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Before the interview:

Dress appropriately.

Your success in the interview can depend on the interviewer’s first impression of you. Your appearance undoubtedly influences how you are perceived. By dressing appropriately, you will outwardly project your confidence, competence and credibility.

Your total appearance should be professional and suitable to the job. Look neat, clean and well groomed. Choose industry-appropriate clothing in a classic style. If you are uncertain about what to wear to an interview, a safe rule of thumb is to favor the conservative end of the spectrum.

Know where the interview is located and how long it will take to get there.

Allow time for traffic, parking and last minute distractions. Arrive at least 15 minutes early (but no earlier) so you can feel calm and relaxed when the interview begins.

Bring two or three copies of your resume and references.

These are useful when completing an employment application or to give to the interviewer(s) at the conclusion of the interview, if asked. Also, bring a pad of paper and a pen for any notes you may wish to make during or immediately after the interview.

Turn off your cell phone!


Be yourself.

During the interview:

Be professional.

Remember, your interview starts when you enter the building. When you shake hands, include eye contact and a smile. Handshakes should be firm but not aggressive; try matching the grip of the interviewer.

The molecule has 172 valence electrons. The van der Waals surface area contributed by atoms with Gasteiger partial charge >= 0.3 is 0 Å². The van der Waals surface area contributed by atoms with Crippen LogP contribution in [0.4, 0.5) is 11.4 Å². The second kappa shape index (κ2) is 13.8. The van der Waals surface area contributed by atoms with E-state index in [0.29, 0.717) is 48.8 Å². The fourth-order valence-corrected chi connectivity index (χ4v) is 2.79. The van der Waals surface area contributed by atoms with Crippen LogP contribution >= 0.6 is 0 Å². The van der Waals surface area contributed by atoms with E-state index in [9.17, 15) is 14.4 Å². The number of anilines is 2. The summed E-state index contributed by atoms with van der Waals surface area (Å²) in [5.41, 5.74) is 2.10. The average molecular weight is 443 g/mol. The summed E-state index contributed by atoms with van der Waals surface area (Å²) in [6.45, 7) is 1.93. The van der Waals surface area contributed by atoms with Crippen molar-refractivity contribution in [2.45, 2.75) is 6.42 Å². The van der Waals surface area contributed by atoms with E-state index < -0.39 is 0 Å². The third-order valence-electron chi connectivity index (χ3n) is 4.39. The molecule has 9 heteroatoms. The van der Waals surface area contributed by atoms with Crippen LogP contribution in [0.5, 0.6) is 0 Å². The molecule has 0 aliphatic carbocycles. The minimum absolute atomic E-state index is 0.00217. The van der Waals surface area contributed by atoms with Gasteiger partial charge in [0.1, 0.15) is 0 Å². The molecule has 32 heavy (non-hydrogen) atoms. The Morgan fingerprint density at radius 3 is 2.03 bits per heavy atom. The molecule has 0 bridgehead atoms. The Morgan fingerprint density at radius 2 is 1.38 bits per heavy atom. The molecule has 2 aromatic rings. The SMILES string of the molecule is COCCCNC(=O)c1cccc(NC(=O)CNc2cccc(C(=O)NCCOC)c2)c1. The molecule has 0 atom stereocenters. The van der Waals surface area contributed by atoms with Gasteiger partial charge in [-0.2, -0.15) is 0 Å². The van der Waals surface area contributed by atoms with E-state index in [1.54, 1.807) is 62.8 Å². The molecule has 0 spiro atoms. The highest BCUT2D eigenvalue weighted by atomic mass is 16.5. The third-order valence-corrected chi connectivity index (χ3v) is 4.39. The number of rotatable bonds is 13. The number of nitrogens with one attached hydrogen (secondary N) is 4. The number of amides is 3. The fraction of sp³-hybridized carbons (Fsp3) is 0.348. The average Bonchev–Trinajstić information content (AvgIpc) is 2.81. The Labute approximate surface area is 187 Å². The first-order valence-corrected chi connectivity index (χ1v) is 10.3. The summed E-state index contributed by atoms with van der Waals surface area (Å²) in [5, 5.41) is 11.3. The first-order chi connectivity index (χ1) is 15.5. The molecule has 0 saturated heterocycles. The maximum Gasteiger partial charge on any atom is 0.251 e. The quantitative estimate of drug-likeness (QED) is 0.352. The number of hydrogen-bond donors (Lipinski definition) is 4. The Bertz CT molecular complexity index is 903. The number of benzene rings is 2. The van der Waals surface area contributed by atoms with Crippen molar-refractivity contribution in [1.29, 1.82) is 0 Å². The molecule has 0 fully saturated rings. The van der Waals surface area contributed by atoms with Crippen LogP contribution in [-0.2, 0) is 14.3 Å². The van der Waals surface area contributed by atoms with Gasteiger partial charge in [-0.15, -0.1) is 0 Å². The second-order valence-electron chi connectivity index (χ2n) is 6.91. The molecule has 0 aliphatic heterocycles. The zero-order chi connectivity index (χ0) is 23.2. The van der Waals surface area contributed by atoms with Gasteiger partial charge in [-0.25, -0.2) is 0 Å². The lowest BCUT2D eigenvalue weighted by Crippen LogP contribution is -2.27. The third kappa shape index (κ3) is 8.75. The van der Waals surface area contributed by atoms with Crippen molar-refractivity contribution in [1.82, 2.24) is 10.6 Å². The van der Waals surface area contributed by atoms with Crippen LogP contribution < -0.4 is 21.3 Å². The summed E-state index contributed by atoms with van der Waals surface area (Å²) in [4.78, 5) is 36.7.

Watch the interviewer for clues about how the interview is progressing.

Is the interviewer’s face and body language telling you that your answers are too long, not detailed enough, too detailed, etc.? If in doubt, ask the interviewer if more or fewer details are needed. If the interviewer becomes silent, look for the reason. Is the interviewer finding your answers too brief and waiting for you to elaborate more in order to get a better sense of who you are?

Find the delicate balance between listening and talking.

Do not be afraid to ask clarifying questions about the interviewer’s questions. Listen well so that you can identify opportunities to link your qualifications to the position. Take time to formulate your thoughts before answering a tough question and be as clear and concise as you can in your answers.

Anticipate the unexpected.

You may be asked an unexpected question; try to determine why it is being asked. If you need more time to think, it’s okay to say “That’s a good question; I would like to take a moment to think about it.”

Always conduct yourself as if you are determined to get the job.

You may have other irons in the fire but you want to demonstrate your sincere interest in this position.

Be aware of your non-verbal behavior.

Maintain good eye contact. Pay attention to your posture, facial expressions and hand gestures.

Dealing with Illegal or Inappropriate Interview Questions

An inappropriate question is one which is not relevant to your professional qualifications.

The interviewer may or may not be asking intentionally illegal or inappropriate questions. There are a couple of ways in which you may respond to them.

  1. Read into the purpose of the question, i.e. "If you are asking me if I can travel or work some weekends, I can".
  2. Let them know you want to give helpful information about your qualifications but are having difficulty understanding how the question relates to the specific job requirements.